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How to Choose a Domain Name – Whiteboard Friday
Choosing a domain is one of single most important things you will do. That name will not only define your brand, but it will also effect how search engines see your site, how many people visit your site and the effectiveness of your online marketing.
Here are my takeaways on Rand Fishkin’s 8 simple rules to follow when selecting a domain name:
- Make it Brandable
When thinking about what makes a domian name brandable and successful, you maybe surprised to learn that an exact keyword match is not the best way to go. After all if you have a Dog Grooming business, why wouldn’t doggrooming.com be great? Rand points out:
You want something unique, which means try and avoid those exact and partial keyword match domain names. They tend not to do so well, in fact. If you look at the numbers that we see in MozCast, for example, or in correlation studies, you can see that, over the past 10 years, they have done nothing but trend down over time in terms of their correlation with rankings and their ability to show in the search results. Dangerous there.
- Make it Pronounceable
Why does this matter? Rand says because of “processing fluency”. A domain that is easy to type but difficult to pronounce looses memorability. So if you are thinking an acronym might be the way to go, think again. Even if it is clever, it probably misses the easy to remember and pronounce test unless you are IBM.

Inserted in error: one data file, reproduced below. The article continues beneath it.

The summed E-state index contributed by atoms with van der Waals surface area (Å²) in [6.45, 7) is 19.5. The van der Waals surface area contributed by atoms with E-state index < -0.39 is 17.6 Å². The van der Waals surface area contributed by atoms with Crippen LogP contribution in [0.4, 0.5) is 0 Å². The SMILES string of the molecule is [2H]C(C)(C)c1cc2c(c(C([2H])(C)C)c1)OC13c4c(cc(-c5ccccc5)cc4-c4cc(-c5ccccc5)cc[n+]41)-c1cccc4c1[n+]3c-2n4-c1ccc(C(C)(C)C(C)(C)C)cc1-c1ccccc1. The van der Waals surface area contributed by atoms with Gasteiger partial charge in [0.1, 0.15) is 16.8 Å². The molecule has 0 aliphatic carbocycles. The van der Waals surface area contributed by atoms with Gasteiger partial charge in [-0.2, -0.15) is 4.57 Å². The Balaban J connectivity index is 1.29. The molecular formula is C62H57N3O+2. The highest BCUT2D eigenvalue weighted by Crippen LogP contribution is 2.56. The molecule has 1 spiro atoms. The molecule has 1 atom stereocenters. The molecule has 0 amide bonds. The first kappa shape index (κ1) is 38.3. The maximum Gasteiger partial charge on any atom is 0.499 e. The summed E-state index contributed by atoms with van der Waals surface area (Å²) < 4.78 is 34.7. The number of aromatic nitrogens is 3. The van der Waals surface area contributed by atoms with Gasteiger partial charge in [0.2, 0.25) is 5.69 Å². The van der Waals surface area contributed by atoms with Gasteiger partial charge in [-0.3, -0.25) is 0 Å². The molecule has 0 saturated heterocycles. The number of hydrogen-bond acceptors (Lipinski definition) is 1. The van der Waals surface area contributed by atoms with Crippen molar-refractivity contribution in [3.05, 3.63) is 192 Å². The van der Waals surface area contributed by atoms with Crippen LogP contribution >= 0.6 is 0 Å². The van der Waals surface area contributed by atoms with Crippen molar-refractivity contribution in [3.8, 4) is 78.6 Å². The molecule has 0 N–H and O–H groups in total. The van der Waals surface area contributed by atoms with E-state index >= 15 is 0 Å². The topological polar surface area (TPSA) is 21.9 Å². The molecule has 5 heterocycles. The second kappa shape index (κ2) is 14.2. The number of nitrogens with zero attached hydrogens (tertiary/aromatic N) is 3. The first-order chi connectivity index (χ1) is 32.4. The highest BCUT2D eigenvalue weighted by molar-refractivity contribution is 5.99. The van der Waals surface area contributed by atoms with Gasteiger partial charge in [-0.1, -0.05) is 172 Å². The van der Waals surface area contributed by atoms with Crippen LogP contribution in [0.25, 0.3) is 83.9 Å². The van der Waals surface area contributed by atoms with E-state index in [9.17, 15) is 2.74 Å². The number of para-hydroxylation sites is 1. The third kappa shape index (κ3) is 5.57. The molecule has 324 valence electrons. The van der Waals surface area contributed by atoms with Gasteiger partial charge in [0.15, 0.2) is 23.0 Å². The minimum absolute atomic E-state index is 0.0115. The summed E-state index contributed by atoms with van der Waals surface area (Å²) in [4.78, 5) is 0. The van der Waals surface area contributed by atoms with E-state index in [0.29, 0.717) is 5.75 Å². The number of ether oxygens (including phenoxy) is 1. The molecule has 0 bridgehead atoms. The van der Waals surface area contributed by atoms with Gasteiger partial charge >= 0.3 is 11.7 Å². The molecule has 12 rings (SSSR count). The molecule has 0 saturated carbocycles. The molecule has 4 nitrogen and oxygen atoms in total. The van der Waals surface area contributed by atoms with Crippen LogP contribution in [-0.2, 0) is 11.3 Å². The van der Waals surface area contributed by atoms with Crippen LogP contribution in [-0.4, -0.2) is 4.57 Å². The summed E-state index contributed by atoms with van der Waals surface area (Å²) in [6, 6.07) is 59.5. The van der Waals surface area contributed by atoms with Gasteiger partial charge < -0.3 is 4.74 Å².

- Make it as Short as Possible
All of Rand’s other rules trump length, so don’t get carried away and create a domain name that so short that it is hard to pronounce or remember.
- Make it a .com
Everybody wants a .com domain. But what is .com isn’t available? Rand’s suggestion is to go with:
…the .net, .co, or a known ccTLD. Those are your best bets. A known ccTLD might be something like .ca in Canada or .it in Italy, those kinds of things. That’s your next best bet.
- Make it Unique
Avoid names that infringe on another company or another organization’s existing trademark or could be confused with that trademark.
Why take a risk? A similar domain name can get you in legal hot water, not to mention create brand confusion.
- Make it Instantly Intuitive
A domain name that your gives your target audience a good idea of what you do is a plus. Rand’s example:
…PastaPerfected.com. That’s obviously, intuitively about what it is going to be, and anyone from your audience could figure that out.
- Use Keywords, but Don’t Stress on It
This is a touchy subject so I am going straight to a quote:
…if you can get a keyword mention in your domain name that helps make it obvious what you’re about, go for it. But if you’re trying to target what would be called keyword rich or keyword targeted domains, I would generally stay away from those actually in 2016. They just don’t carry the weight that they used to, and there are a lot of associations, negative associations that users and search engines have about them that would make me stay away.
- When is OK to Append of Modify your Name
If your domain name isn’t available:
…it is okay to go out there and add a suffix or a prefix. It is okay to use an alternate TLD extension, like we talked about previously, and it’s okay to be a little bit creative with your online brand.
Read Rand’s complete article to ensure your domain choice is best for success! Thanks SEO Moz – you’re the best!